Senator the Hon. Mathias Cormann
Minister for Finance
Leader of the Government in the Senate
Senator for Western Australia
Date: Wednesday, 4 March 2020
KIERAN GILBERT: Let’s get some reaction now from the Government, the leader of the Government in the Senate the Finance Minister Mathias Cormann. What’s your reaction to the criticism there from Anthony Albanese over the message given by the Chief of the Defence Force Angus Campbell today?
MATHIAS CORMANN: The first point is that we hold the CDF in very high regard and of course we note what he says, but let me also say there was absolutely no attempt to politicise our defence forces. This was a period of national crisis and there was a need to provide information and, indeed, reassurance. The outstanding involvement of the Defence Force in responding to the bushfire crisis of course was providing significant reassurance to affected communities, particularly around the east coast of Australia. There have been examples on both sides of politics where there have been defence pictures posted. I don’t think that there is ever an attempted by anyone to politicise the ADF. I think it is a bit disappointing that for Anthony Albanese that this is the biggest issue that he is leading the charge on at a time when Australia is facing some very significant challenges in the wake of the spread of the coronavirus around the globe and the impact and implication that is going to have for Australia moving forward.
KIERAN GILBERT: And on that front, because obviously a lot on the economic side of things today to address. How soon will we see the stimulus?
MATHIAS CORMANN: The Prime Minister, the Treasurer, myself, together with other colleagues as appropriate, we are working our way through that now. We had the response yesterday from the RBA. We are developing a well-targeted, responsible and scalable package to provide appropriate stimulus. We want to ensure that business can continue to do business and we want to ensure that people remain employed. We are working through how we can best ensure that happens. The economy clearly throughout 2019 was strengthening from the 12-month period to the end of September at 1.8 per cent to 2.2 per cent towards the 12 months to the end of December. It was heading in the right direction, but there is no doubt that the coronavirus will have a material impact on economic growth at least over the next two quarters.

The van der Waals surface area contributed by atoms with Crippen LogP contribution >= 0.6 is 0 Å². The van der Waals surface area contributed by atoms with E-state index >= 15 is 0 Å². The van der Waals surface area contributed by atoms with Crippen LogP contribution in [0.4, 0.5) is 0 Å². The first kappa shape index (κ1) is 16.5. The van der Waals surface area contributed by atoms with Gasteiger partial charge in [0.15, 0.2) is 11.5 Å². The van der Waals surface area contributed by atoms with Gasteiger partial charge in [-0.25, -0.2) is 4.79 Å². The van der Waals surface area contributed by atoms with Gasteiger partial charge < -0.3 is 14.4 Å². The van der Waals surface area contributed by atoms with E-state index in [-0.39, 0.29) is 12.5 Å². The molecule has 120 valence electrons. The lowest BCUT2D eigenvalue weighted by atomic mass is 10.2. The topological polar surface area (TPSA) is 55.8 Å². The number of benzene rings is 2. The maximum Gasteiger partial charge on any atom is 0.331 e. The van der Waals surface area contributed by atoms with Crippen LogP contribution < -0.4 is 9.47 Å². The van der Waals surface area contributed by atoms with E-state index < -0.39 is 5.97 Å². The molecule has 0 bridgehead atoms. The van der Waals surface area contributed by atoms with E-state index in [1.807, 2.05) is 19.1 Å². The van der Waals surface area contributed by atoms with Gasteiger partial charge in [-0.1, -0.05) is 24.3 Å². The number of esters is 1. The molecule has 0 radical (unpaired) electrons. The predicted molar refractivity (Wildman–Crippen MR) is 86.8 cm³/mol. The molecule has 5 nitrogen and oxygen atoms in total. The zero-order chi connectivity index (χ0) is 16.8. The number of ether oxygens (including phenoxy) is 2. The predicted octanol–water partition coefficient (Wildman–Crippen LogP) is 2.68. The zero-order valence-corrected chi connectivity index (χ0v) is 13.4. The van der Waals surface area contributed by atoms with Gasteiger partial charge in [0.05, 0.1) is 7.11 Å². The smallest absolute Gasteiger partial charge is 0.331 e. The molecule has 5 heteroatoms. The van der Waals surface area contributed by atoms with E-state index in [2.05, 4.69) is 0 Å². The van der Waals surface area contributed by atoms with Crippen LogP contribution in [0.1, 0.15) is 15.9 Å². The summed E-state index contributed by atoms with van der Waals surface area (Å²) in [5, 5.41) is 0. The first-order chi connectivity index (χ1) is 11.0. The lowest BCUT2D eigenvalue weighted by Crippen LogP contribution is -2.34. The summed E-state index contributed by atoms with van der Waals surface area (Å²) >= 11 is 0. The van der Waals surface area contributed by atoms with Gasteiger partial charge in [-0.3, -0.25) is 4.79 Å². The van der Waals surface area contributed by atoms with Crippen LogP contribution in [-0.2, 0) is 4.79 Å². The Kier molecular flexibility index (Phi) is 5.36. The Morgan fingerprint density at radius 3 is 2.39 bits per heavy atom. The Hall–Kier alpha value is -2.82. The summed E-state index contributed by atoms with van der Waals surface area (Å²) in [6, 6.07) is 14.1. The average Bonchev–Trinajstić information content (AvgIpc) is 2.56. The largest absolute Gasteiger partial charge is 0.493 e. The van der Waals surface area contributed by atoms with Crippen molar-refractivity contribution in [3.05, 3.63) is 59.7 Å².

KIERAN GILBERT: And in terms of the response though, we’re talking billions in this stimulus, not millions?
MATHIAS CORMANN: I am not going to put a number on it here for you today, except to say that we will do what needs to be done to ensure that the Australian economy is in the strongest, most resilient position possible to deal with the challenges in front of us. And let me just say, the reason we are in such a good position to be able to do so is because of the hard yards that we have put in over the last six and a half years to repair the budget mess that we inherited from our Labor predecessors. If we had gone into this challenge on the basis of fiscal settings as we inherited back in 2013, we would be in a much weaker position to deal with what is in front of us.